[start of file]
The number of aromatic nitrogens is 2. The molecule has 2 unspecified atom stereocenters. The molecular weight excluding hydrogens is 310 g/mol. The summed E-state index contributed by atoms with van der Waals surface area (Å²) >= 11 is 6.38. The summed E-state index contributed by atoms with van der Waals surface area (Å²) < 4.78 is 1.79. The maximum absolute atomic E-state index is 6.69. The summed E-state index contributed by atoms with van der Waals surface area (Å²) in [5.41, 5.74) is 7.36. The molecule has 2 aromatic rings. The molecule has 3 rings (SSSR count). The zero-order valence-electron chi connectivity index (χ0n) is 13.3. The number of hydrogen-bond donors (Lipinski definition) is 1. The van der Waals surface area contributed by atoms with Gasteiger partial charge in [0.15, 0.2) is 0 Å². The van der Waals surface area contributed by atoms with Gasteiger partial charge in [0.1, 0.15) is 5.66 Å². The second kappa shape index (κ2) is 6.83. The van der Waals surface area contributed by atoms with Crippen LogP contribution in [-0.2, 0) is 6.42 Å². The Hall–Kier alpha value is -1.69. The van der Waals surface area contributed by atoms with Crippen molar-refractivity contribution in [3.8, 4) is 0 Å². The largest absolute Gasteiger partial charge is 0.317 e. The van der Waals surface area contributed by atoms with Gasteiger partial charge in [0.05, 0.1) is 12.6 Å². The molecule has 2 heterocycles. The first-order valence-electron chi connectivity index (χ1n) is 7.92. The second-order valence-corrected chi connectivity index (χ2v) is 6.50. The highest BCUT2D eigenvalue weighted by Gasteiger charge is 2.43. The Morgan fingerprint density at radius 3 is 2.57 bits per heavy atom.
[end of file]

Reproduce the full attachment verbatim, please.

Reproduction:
The number of aromatic nitrogens is 2. The molecule has 2 unspecified atom stereocenters. The molecular weight excluding hydrogens is 310 g/mol. The summed E-state index contributed by atoms with van der Waals surface area (Å²) >= 11 is 6.38. The summed E-state index contributed by atoms with van der Waals surface area (Å²) < 4.78 is 1.79. The maximum absolute atomic E-state index is 6.69. The summed E-state index contributed by atoms with van der Waals surface area (Å²) in [5.41, 5.74) is 7.36. The molecule has 2 aromatic rings. The molecule has 3 rings (SSSR count). The zero-order valence-electron chi connectivity index (χ0n) is 13.3. The number of hydrogen-bond donors (Lipinski definition) is 1. The van der Waals surface area contributed by atoms with Gasteiger partial charge in [0.15, 0.2) is 0 Å². The van der Waals surface area contributed by atoms with Gasteiger partial charge in [0.1, 0.15) is 5.66 Å². The second kappa shape index (κ2) is 6.83. The van der Waals surface area contributed by atoms with Crippen LogP contribution in [-0.2, 0) is 6.42 Å². The Hall–Kier alpha value is -1.69. The van der Waals surface area contributed by atoms with Crippen molar-refractivity contribution in [3.8, 4) is 0 Å². The largest absolute Gasteiger partial charge is 0.317 e. The van der Waals surface area contributed by atoms with Gasteiger partial charge in [0.05, 0.1) is 12.6 Å². The molecule has 2 heterocycles. The first-order valence-electron chi connectivity index (χ1n) is 7.92. The second-order valence-corrected chi connectivity index (χ2v) is 6.50. The highest BCUT2D eigenvalue weighted by Gasteiger charge is 2.43. The Morgan fingerprint density at radius 3 is 2.57 bits per heavy atom.